Nurse Olga Robb-Wright was awarded the Eloise Reid Award for Nursing Excellence on Monday, kicking off the annual Nurses Week.
The event is spearheaded by the Cayman Islands Nurses Association to highlight the local nursing industry.
Ms. Wright, a public health nurse on the surgical ward at the Health Services Authority who has been in the field for 20 years, was chosen from 15 nominated nurses.
“I am very happy to receive such a prestigious award and I feel very honored. I have been a nurse for 20 years and I enjoy caring for my patients,” said Ms. Robb-Wright.
She added, “It is a joy to see patients recover from their illness and return home, knowing you played a part in their recovery. I encourage the nurses to keep the standard of nursing high by being respectful, responsible, have great integrity, a caring attitude and the excellence of nursing will continue for decades to come.”
Past President of the Nurses Association Rebekah Brooks said that the number of nominations this year were the highest ever.
“The awards ceremony was fantastic; it was so nice to see so many nurses were nominated for the award. I think this year was the most they’ve ever had. It’s a great honor for the Health Services Authority that so many nurses are recognized from that hospital,” said Ms. Brooks.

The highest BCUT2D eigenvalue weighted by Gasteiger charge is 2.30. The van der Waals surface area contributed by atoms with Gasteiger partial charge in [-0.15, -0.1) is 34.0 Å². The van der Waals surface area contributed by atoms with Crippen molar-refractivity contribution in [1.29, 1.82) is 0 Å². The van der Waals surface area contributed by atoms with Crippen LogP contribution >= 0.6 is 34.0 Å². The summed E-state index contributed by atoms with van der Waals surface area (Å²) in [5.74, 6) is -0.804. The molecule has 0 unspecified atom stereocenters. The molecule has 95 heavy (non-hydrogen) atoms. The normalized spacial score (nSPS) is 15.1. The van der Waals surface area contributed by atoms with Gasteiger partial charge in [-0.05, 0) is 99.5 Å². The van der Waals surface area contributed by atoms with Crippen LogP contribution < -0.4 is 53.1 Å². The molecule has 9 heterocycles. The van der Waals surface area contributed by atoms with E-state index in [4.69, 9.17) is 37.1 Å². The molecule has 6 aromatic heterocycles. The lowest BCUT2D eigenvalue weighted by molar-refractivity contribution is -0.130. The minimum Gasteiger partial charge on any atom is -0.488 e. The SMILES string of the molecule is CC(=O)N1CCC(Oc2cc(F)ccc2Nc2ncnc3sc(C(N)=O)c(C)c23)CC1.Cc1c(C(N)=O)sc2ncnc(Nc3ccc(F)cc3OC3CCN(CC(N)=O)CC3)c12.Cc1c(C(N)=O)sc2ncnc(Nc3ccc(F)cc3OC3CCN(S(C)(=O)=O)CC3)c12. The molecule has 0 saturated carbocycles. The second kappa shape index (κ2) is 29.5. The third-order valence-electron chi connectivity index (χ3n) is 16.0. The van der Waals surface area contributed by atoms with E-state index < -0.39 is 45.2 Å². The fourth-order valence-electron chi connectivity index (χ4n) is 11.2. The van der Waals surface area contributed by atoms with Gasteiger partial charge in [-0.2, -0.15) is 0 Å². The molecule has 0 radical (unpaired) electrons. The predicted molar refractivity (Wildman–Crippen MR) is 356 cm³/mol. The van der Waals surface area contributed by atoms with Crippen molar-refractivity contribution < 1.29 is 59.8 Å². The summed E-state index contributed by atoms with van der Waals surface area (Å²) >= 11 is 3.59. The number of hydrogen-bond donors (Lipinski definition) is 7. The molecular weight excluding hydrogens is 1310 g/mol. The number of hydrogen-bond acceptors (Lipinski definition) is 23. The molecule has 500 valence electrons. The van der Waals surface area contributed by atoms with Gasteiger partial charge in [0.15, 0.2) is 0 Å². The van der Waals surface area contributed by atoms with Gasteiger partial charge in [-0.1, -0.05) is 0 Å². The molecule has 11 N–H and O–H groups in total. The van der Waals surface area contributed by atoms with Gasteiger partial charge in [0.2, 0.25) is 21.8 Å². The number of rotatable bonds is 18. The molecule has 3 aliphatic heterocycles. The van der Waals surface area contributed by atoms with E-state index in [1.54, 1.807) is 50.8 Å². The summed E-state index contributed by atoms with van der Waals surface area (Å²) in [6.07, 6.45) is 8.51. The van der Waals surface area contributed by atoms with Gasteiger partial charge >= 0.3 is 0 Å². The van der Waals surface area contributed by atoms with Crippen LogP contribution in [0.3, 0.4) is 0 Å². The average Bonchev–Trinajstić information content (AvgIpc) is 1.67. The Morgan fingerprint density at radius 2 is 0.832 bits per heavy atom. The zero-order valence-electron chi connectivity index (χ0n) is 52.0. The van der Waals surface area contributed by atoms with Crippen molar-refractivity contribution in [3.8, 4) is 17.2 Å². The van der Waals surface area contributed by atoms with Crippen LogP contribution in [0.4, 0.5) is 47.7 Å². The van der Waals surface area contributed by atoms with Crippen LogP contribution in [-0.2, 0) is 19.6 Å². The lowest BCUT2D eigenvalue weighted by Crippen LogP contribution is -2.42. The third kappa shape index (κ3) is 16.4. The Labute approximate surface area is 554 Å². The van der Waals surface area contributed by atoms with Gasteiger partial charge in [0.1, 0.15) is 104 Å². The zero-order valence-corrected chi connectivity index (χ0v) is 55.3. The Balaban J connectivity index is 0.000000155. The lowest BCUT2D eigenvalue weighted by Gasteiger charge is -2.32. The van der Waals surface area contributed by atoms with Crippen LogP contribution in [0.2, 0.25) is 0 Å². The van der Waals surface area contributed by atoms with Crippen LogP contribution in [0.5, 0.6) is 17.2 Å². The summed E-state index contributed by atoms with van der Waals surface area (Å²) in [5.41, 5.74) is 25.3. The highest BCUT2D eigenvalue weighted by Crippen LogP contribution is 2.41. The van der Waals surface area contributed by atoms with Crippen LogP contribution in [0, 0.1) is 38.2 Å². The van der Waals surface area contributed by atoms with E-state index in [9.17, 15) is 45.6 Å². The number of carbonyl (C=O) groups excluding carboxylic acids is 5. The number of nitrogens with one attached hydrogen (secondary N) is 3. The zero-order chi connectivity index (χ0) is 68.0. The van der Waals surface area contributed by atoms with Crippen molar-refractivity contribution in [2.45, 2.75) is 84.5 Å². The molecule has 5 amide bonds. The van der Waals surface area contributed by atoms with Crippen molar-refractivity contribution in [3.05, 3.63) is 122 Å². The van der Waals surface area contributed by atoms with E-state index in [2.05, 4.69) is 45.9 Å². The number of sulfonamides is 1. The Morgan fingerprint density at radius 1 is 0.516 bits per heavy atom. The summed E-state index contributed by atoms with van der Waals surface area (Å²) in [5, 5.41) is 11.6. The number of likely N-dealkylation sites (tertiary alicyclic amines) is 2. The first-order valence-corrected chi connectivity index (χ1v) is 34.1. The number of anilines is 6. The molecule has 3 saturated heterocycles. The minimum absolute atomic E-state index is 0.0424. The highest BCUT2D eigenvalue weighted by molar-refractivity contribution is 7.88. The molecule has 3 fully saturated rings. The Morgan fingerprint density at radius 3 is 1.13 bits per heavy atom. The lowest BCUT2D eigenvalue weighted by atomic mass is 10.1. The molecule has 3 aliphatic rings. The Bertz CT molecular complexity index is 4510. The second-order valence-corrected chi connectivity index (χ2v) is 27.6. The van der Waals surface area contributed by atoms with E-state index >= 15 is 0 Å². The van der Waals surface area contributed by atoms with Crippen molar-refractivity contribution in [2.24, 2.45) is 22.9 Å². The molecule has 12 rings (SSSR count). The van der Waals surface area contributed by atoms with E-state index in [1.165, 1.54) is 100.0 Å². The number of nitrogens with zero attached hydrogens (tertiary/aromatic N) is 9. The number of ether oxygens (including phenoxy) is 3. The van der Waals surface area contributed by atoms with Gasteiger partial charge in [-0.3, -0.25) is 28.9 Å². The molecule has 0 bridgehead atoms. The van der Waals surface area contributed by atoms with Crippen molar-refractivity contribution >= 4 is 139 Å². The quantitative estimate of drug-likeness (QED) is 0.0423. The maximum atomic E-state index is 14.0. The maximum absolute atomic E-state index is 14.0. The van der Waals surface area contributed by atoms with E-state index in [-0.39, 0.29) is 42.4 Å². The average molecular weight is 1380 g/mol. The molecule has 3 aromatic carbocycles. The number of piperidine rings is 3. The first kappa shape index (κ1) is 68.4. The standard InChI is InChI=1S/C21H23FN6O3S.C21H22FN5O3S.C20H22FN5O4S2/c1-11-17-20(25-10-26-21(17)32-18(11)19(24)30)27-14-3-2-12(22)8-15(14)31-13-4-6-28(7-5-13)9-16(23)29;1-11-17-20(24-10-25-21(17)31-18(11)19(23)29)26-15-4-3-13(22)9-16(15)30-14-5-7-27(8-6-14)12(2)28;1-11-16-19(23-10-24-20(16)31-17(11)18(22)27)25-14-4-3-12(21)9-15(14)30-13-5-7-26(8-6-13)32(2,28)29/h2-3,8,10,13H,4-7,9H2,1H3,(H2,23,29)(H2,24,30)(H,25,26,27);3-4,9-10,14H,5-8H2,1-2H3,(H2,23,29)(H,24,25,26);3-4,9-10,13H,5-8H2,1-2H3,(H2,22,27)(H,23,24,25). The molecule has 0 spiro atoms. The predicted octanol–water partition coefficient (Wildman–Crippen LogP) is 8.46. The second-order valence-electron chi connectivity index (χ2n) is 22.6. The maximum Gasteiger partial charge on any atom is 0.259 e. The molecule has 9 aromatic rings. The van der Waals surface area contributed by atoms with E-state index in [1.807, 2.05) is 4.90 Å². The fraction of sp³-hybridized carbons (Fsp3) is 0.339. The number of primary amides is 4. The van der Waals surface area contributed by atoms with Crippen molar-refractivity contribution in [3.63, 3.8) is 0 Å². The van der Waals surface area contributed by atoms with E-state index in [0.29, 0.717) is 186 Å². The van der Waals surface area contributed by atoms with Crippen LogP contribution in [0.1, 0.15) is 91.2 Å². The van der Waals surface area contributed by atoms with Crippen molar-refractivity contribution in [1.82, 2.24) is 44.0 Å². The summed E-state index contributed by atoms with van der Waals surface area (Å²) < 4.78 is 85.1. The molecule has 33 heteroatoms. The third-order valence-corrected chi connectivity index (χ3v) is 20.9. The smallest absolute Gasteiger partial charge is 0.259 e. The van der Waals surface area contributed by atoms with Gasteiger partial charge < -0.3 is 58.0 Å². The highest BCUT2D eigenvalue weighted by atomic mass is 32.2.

The Eloise Reid Award for Excellence in Nursing was launched six years ago and the award is named after the former CEO of the Health Services Authority.
Nurses are nominated based on the criteria of having “demonstrated excellence” in the “standards for nursing practices.”
Nurses Week includes a three-day conference which began on Wednesday in which various lectures are being held at the Marriott Beach Resort. This year’s conference theme is “Nurses: Unleashing the power of care.”
Vice President of the Cardiovascular Program at South Miami Hospital, Dr. Carol Biggs, gave the key note address at the opening of the conference.
Ms. Biggs spoke about how to improve communication lines between nurses, doctors, and patients.
“Lack of communication is a big issue especially because there are so many people involved with the care so we have to be more in tune with that patient and then with each other,” she told an audience of medical professionals.
During her visit to Cayman, Ms. Biggs also toured the Cayman Islands Hospital, which is run by the Health Services Authority.
“We went over to the Health Services Authority hospital and did a tour and I’m very impressed with the hospital, they really have a great comprehensive system,” she said.
Ms. Biggs added that she was also pleased with the local nursing industry.
“The nursing industry is thriving; they are really on the forefront with health care … [and] evidence-based practice and research,” said Ms. Biggs.